1) Layers. Many layers of clothing, up to and including the head and hands. My typical comfort zone in clothing includes:

-a tunic-length tank (nothing worse than when your coat rides up in a windstorm or getting into a vehicle and a freezing cold breeze hits your lower back! Or, if your pants are falling down because they got stretched by your muffin top or the elastic needs replacing and the top of your crack gets exposed for a moment — yikes! That long tank top is your friend in winter. Trust me.)

a long-sleeve jersey top or turtleneck. I used to wear a lot of turtlenecks but sometimes I feel like they’re choking me, so I’ve been switching to cowl-necks and throwing on scarves. On my longer torso, the jersey top or turtleneck or what-have-you will ride up on the waist, therefore I like that tunic-length tank as a back-up plan.

a warm sweater — cowl-neck, hooded, whatever. This is your main layer, your bulwark against the cold, your second skin. Well, okay, maybe your long-sleeve is your second skin and this is more like your outer coating. Or maybe the long-sleeve is like your layer of blubber and your sweater is like your thick skin. You have to act like a polar bear or a seal, people, bundling those layers to hold in your body heat. Fleece works, and wool if you aren’t allergic or annoyed by the itchiness. (Again, that long-sleeve . . .) The only thing I dislike about fleece is that if it’s too soft in texture it picks up dog and cat hair like a magnet. Hey — extra insulation!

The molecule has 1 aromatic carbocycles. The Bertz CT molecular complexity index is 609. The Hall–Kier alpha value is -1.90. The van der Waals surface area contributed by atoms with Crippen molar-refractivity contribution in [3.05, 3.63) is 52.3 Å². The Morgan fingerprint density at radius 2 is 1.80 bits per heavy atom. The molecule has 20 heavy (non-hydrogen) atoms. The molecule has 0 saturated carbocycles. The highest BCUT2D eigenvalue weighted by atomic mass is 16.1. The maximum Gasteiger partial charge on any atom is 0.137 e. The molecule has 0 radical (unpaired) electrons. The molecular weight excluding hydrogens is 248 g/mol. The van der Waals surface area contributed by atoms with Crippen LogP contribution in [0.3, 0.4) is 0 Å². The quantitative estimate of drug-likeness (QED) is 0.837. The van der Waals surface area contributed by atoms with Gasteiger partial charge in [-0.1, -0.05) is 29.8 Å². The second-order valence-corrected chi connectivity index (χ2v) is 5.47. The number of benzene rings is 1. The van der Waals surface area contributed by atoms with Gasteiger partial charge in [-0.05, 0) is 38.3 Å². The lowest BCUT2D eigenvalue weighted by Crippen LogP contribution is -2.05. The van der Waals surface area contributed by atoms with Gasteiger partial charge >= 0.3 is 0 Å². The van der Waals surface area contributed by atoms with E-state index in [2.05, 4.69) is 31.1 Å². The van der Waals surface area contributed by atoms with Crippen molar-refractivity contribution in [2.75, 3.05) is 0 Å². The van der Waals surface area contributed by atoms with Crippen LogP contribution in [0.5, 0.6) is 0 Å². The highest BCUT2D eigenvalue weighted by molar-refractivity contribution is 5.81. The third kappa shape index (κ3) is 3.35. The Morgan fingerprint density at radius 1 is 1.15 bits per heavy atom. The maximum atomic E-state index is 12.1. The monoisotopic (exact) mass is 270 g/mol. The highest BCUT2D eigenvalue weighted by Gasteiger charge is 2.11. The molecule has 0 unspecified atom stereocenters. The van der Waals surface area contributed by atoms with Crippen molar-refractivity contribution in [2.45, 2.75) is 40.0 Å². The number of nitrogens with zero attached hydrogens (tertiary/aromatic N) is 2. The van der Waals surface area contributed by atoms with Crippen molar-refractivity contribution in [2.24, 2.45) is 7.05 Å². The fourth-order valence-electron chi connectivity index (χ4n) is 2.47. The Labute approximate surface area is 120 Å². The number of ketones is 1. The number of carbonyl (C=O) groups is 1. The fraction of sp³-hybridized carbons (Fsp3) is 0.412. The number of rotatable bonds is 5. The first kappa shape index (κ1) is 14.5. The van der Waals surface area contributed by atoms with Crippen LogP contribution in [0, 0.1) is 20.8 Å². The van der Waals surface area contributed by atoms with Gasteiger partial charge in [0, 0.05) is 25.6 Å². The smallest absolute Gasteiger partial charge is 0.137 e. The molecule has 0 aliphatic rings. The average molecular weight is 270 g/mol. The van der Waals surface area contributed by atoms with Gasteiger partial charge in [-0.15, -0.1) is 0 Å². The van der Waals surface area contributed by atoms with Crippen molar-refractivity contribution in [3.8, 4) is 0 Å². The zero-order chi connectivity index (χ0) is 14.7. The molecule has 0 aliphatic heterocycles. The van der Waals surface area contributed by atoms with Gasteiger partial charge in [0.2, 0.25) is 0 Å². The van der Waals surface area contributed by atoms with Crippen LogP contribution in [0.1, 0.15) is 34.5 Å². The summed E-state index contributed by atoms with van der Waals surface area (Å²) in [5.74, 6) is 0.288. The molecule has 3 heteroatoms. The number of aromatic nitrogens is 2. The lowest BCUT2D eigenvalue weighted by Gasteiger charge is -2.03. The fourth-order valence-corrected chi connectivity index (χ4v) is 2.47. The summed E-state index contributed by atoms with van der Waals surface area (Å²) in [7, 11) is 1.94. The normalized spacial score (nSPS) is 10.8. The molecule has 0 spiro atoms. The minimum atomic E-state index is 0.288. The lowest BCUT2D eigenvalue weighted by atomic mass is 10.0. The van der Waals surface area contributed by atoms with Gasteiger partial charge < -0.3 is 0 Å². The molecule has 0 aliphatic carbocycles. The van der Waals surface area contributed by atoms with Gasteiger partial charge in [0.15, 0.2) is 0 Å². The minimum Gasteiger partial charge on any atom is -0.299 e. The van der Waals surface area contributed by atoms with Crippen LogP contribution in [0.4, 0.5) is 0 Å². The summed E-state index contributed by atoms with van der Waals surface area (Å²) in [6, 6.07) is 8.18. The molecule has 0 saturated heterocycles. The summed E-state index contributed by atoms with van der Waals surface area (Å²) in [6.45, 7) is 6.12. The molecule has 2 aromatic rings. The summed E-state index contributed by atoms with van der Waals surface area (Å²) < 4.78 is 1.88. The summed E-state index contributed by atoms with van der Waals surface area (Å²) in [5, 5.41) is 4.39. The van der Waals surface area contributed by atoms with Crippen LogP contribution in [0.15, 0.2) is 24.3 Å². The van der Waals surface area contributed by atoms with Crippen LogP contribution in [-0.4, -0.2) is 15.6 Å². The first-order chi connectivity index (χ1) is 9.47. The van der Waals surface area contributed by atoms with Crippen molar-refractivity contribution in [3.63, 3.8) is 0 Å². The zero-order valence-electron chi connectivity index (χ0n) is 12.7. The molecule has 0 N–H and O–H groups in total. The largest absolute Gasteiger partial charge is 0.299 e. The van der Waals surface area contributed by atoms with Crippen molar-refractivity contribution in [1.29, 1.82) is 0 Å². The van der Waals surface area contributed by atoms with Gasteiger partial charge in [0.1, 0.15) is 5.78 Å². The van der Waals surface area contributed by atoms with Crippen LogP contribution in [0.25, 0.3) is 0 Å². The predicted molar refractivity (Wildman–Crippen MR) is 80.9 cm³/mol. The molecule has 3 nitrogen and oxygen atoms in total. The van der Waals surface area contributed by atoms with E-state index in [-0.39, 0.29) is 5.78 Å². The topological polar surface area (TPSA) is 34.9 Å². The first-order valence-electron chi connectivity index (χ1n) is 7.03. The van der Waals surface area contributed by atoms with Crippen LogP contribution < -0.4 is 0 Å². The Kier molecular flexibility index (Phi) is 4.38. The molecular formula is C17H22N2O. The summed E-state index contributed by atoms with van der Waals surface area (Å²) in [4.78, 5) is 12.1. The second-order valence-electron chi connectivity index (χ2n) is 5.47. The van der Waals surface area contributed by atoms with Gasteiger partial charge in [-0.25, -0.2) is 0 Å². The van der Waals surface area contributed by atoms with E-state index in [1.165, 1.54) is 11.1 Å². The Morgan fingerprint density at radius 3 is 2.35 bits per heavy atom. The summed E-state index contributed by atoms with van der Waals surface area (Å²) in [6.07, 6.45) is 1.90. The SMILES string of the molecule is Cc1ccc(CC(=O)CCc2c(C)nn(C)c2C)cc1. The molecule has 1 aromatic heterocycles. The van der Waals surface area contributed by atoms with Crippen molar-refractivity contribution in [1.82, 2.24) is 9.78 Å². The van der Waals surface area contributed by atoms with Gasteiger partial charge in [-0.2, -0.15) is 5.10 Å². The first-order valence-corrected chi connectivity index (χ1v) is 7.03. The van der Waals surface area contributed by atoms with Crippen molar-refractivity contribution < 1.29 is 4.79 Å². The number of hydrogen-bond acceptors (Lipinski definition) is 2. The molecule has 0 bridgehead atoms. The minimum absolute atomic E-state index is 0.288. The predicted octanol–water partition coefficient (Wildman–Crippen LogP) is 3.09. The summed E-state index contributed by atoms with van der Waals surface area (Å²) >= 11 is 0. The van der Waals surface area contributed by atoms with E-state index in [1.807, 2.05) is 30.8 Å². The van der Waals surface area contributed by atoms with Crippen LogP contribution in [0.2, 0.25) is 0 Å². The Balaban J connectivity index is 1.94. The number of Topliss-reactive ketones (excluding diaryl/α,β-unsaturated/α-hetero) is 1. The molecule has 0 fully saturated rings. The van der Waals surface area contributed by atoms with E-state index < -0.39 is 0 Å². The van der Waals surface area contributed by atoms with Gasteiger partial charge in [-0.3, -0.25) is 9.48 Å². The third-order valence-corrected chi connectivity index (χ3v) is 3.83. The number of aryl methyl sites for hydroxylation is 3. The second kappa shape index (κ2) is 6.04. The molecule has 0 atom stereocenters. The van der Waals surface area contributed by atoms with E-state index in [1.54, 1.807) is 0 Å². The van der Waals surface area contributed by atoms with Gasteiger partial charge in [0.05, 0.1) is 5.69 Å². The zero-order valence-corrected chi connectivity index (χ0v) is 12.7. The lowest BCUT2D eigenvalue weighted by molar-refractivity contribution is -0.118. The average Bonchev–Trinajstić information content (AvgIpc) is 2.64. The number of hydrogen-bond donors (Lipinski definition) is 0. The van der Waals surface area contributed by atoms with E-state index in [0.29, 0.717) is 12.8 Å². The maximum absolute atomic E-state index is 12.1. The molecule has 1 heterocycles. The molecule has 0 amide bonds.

a scarf — long, short, thick, thin, cowl, infinity, eternity (was informed by a student today that the longest, thickest infinity scarves are now called eternity scarves, so that’s good to know), or what-have-you. Guys, you should wear them too. They’re incredibly versatile, dashing and sexy, and they keep the cold off your neck and away from your ears. Heck, I’ve even pulled mine up and under (or over) my winter hat in times of need.

leggings or sweatpants — the layer under your jeans so that when you go outside and the cold makes the denim freeze up, you don’t get that burning feeling on your thighs. With dressier pants, though, you may have to swipe a bit of lotion down the fabric of the inner layer so static cling doesn’t get you. Nobody needs The Cling.

a thick fleecy bathrobe — as soon as I get home, I’m throwing my bathrobe on over my clothes until the house warms up. I am also prepared in case I need to hitchhike across the galaxy!